Price of pork still hogs the spotlight

  • 1999-01-21
  • Steven C. Johnson
RIGA - When the Latvian government withdrew its support for quotas on Estonian and Lithuanian pork imports last week, it appeared to have ended the Baltic 'pork war' before it even started.

But as the Agriculture Ministry considers a subsidy for local farmers instead, Social Democrats in the Parliament are looking to start hostilities anew. The faction introduced a bill that would establish the very same quotas and tariffs abandoned by the government.

"Latvian farmers had to slaughter 270,000 cattle last year. We cannot afford the same to happen with pigs," said Social Democrat MP Leons Bojars

With the Russian crisis creating a surplus of agricultural and dairy products in all three Baltics, the Latvians started complaining last fall about cheap Estonian imports undercutting its own producers. The government had been pushing quotas of 45 tons of pork and 13 tons of live pigs per month from Estonia and seven tons of pork and 22 tons of live pigs from Lithuania. Imports that exceeded the quotas would have been subject to tariffs equal to 42 percent of the price of the goods.

But criticism from Tallinn, Vilnius and the IMF, all of whom said the measures would violate the Baltic Free Trade Agreement, forced Riga to reconsider.

In a dizzying about-face all too characteristic of Latvian politics, Prime Minister Vilis Kristopans actually started leading the charge against his own government's proposals. "Parliament may come to the conclusion that we can do without this thing," he said during a press conference in Tallinn, just days before he decided to pull the proposal off the table completely.

The Social Democrats say that's no way for the general to comport himself in battle. Nor are they impressed with the Agriculture Ministry's plans to grant an as yet undetermined subsidy to local farmers.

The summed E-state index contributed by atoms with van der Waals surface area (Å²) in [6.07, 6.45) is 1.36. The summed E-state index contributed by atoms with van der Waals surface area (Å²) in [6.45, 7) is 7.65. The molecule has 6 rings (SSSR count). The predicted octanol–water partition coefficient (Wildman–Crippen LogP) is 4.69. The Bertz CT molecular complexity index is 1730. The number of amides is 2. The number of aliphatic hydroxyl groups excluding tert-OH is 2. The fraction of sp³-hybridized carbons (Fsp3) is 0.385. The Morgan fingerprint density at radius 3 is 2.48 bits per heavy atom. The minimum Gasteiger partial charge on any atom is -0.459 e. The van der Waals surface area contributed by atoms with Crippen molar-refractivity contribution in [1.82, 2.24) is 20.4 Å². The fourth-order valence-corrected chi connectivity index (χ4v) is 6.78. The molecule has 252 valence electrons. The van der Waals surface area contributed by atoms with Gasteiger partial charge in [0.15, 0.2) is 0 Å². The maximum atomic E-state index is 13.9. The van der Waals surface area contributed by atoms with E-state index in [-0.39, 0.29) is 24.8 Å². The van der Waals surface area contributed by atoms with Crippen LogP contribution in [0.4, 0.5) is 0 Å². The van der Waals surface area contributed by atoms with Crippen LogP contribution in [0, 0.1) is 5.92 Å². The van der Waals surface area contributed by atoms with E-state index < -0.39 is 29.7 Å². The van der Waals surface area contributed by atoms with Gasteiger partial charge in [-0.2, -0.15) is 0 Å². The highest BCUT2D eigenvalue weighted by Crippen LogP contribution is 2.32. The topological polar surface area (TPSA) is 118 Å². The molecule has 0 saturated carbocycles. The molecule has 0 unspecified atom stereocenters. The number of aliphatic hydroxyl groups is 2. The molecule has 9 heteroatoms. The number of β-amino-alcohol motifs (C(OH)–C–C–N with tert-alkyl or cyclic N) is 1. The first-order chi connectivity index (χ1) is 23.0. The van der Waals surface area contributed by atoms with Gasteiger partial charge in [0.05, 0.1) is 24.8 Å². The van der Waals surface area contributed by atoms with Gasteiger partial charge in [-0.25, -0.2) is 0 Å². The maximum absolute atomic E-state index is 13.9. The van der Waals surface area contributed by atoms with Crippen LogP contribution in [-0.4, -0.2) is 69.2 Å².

"A one-time subsidy to a farm is not a solution to the problem," said Bojars. "There needs to be serious support." Some in the party, including faction leader Egils Baldzens, have even talked about a temporary ban on pork imports altogether, though this would certainly mean breaking the free trade pact.

"Those who signed the [free trade] agreement did not think about the consequences," said Bojars. "In all European countries, they invent something to protect their producers, such as special quality requirements. Latvia has just joined the WTO and the organization allows quotas for three years after joining."

That may change if the Kristopans government can convince the Parliament to accept proposed anti-dumping laws that would prohibit foreign producers to unload products on the Latvian market at an excessively low price.

For Fatherland and Freedom, one of the three government-forming parties, has said it will support the Social Democrats' bill.

In addition, the party might find unlikely allies in The People's Party, a pro-business, right-of-center group that's been long at odds with its fellow opposition members. To a point.

The party supported the government's decision to withdraw the quotas, but questions the wisdom of subsidies.

"The concern is if you subsidize those not able to compete, you do not work toward improving the quality of production," said People's Party MP Vaira Paegle, who said the government has been "indecisive" thus far.

Paegle said the party supports a long-term fix that would include improving product quality, weeding out those who can't compete, and establishing a system that allows the country to reject pork parts of unknown origin. Both the Social Democrats and the People's Party have criticized Estonia for using its zero-tariff, zero-trade policy to re-import second-rate pork imports from other countries to Latvia.

"Estonian farmers do not grow so many pigs as their export to Latvia would suggest," said Bojars. "It's clear we get pork of unknown origin."

But any possible collaboration among opposition parties ends there. Janis Jurkans, leader of the left-wing National Harmony Party that rounds out the opposition, said neither subsidies nor quotas will be good for Latvia in the long run.

"I think it's time we comply with our international obligations. Why should we support farmers who don't want to readjust and who think they still live in the Soviet Union," said Jurkans, espousing a decidedly free-market approach for a leader of a party regularly accused by its political colleagues of being communists.

The Parliament will tell. It could debate and vote on the Social Democrats' bill as early as Jan. 21. Bojars is confident. "They will definitely vote in support of it. If they don't, how can they look in the eyes of our farmers?"